Almost one million Australians lost their job in the wake of the pandemic. Between lockdowns, restrictions, homeschooling, and other caring responsibilities, many of us found ourselves out of work.

But now, as we return to some sense of normalcy, the unemployed are looking to dive head-first into the workforce, a feat that’s easier said than done.

A career break can leave you unconfident, uninspired, and utterly nervous. But don’t fret – the most successful among us (Walt Disney and Steve Jobs, to name a few) have survived bouts of unemployment. You can, too.  Let’s look at five tips that’ll help you bounce back after a career break.

Tip 1: Know what you want

Recognise this period as your opportunity to redefine the trajectory of your career. What do you actually want to do? Are you motivated by lifestyle or finances? What are your future aspirations?
If possible, avoid the take-whatever-I-can-get mentality and be discerning in your selection process.

Now’s the time to take meaningful steps toward your goals.

Tip 2: Let go of baggage

Whether you were asked to leave by your employer or had your security pulled out from under you in the face of a global health crisis, it’s only natural to feel angry, hurt, and short-changed.
Don’t dwell on injustice and stop fuming.

Let go of the baggage and step into the next chapter of your career knowing, believing in your worth.

Tip 3: Revisit your skillset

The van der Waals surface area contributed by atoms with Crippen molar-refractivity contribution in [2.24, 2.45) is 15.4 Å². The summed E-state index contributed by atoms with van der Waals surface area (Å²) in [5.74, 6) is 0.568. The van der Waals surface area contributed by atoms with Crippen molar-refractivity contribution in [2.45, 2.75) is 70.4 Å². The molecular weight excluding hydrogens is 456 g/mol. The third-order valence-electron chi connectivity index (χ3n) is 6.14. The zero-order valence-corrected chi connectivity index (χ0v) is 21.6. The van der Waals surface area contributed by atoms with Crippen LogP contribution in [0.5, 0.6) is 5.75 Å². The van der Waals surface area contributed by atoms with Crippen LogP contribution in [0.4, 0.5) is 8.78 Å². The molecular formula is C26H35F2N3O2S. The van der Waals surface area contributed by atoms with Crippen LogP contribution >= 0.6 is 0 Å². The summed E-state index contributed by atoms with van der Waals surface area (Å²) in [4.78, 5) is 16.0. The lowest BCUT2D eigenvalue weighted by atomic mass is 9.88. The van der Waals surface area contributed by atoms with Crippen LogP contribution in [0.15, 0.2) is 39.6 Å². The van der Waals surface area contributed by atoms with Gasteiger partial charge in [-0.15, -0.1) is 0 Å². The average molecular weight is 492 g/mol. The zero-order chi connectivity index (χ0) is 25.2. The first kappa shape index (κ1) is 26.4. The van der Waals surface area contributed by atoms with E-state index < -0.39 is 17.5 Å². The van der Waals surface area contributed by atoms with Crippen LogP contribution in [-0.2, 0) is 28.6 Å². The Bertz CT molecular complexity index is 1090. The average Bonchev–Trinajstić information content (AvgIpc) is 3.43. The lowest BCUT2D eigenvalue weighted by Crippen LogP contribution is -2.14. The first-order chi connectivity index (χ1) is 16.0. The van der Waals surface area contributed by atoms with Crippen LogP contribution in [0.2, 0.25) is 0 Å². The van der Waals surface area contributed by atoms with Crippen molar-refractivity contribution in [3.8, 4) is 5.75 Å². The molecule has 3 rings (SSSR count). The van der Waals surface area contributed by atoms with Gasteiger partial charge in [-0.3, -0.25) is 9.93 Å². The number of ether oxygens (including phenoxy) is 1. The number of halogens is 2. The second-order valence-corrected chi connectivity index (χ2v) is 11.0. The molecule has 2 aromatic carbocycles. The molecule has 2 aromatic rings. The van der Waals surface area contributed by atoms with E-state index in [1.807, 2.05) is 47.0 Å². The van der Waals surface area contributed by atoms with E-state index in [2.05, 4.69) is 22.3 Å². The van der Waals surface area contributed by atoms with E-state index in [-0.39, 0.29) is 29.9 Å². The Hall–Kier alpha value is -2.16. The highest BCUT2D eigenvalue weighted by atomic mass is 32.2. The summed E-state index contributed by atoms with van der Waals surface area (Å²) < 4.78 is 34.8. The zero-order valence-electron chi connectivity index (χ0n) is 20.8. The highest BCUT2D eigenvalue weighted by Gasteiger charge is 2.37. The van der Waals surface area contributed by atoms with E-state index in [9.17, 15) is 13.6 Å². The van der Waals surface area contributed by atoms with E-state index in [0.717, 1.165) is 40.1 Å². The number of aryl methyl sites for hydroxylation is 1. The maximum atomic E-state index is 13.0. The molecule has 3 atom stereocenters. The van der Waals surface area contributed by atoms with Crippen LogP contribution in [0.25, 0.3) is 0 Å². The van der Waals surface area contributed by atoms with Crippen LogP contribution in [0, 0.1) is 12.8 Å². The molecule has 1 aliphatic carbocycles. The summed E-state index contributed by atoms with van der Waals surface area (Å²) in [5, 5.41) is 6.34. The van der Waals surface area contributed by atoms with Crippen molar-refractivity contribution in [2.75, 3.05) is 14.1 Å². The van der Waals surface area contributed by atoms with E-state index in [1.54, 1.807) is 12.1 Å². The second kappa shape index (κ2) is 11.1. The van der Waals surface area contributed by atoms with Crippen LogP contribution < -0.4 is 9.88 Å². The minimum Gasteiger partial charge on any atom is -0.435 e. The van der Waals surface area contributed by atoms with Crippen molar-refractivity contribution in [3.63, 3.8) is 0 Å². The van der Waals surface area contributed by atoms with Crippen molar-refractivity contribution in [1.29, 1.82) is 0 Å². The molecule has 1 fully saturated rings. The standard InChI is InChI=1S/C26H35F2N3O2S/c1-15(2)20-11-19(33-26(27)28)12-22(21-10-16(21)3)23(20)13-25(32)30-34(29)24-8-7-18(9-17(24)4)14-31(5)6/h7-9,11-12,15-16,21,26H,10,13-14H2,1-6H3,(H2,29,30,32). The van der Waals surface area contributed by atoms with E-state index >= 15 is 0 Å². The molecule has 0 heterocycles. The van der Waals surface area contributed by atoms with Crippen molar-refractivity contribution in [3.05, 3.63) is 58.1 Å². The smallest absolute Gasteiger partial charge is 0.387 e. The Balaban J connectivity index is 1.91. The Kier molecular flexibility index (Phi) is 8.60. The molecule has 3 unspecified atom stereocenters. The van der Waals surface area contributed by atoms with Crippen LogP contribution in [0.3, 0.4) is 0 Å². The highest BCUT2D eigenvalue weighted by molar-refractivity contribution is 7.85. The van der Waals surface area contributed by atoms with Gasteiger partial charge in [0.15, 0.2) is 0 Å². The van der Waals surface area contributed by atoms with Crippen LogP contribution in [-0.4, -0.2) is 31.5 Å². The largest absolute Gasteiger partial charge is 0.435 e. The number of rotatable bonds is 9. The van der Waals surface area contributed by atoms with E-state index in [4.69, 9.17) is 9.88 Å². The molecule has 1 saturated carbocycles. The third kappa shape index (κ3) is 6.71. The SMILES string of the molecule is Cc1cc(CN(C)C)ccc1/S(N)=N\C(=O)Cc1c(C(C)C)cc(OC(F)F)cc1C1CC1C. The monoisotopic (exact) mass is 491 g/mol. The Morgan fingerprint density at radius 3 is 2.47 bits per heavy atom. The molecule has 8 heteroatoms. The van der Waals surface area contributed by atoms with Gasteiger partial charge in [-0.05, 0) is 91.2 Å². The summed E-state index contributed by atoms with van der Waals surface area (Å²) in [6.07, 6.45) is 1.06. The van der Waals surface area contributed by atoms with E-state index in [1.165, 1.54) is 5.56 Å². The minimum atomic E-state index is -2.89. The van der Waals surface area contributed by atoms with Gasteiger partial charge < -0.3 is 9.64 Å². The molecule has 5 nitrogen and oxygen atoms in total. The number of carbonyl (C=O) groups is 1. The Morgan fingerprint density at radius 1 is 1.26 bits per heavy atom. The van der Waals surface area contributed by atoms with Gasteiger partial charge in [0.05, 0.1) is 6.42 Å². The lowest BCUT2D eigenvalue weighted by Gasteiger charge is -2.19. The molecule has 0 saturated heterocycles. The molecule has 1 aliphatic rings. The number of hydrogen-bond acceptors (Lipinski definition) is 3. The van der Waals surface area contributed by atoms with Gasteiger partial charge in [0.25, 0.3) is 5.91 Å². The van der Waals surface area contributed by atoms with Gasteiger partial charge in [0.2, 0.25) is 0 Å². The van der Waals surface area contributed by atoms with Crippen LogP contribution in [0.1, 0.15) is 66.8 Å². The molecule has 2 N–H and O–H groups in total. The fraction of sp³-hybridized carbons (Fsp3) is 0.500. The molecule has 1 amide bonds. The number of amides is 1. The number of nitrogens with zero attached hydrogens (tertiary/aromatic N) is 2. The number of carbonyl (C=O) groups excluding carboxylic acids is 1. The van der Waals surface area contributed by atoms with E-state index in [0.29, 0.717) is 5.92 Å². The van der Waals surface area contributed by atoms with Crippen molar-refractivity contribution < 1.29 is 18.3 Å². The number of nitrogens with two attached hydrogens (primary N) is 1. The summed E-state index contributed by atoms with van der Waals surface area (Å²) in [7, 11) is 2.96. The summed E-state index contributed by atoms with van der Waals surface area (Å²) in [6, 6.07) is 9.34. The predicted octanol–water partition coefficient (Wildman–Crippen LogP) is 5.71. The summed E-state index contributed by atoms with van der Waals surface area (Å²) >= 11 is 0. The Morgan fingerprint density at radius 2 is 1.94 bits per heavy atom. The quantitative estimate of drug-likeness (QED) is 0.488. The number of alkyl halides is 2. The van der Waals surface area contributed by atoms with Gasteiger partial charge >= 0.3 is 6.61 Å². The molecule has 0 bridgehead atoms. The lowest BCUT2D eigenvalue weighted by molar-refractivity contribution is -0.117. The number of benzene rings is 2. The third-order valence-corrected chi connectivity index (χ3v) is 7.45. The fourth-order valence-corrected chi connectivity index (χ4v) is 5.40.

A break from your career doesn’t mean a break from learning. Chances are, you’ve developed a whole host of skills that a company would find valuable.

If you spent time volunteering, were you trusted with a project leadership role?

If you helped care for older relatives, did you teach them how to watch videos on YouTube?

If your kids were out of day-care, did you work through online courses during their nap time?

Think laterally and take stock of all the new transferable skills you acquired during your break. Employers always esteem a continuous improvement mindset.

Tip 4: Rewrite your resume

Don’t feel anxious about the gap between your last job and today. Times have been tough, and most employers understand. If you can demonstrate that you kept on top of your skills and industry knowledge, they’ll be impressed.

Once you’ve got the basics of your resume mapped out, tweak it for each application using the job description as a guide. Remember, most resumes are run through an Application Tracking System (ATS). This is an automated software that looks for keywords, forwards resumes that contain the keywords, and ditches those that don’t.

So, keep an eye out for repeated words and phrases in the job description, and be sure to use these in your resume.

Tip 5: Remember your worth

You’ve covered all the bases – you know what you want, you know what you’re qualified for, and you’ve got a killer resume in tow. You’re applying for jobs for the first time in a long time, and you’re feeling good.

But then something terrible happens. You get an email that begins with the telling word: unfortunately.

Don’t let this setback knock you off your horse. Keep on keeping on. Know your worth, and if you’re still feeling disheartened, don’t be afraid to ask friends and family for feedback on your strengths and talent.

The future is unwritten

Jumping back into the workforce can be daunting – there’s no doubt about it. Don’t let past experiences define your future. Embrace the opportunity and take strides toward reaching your career and lifestyle goals. This could be the start of a great adventure.

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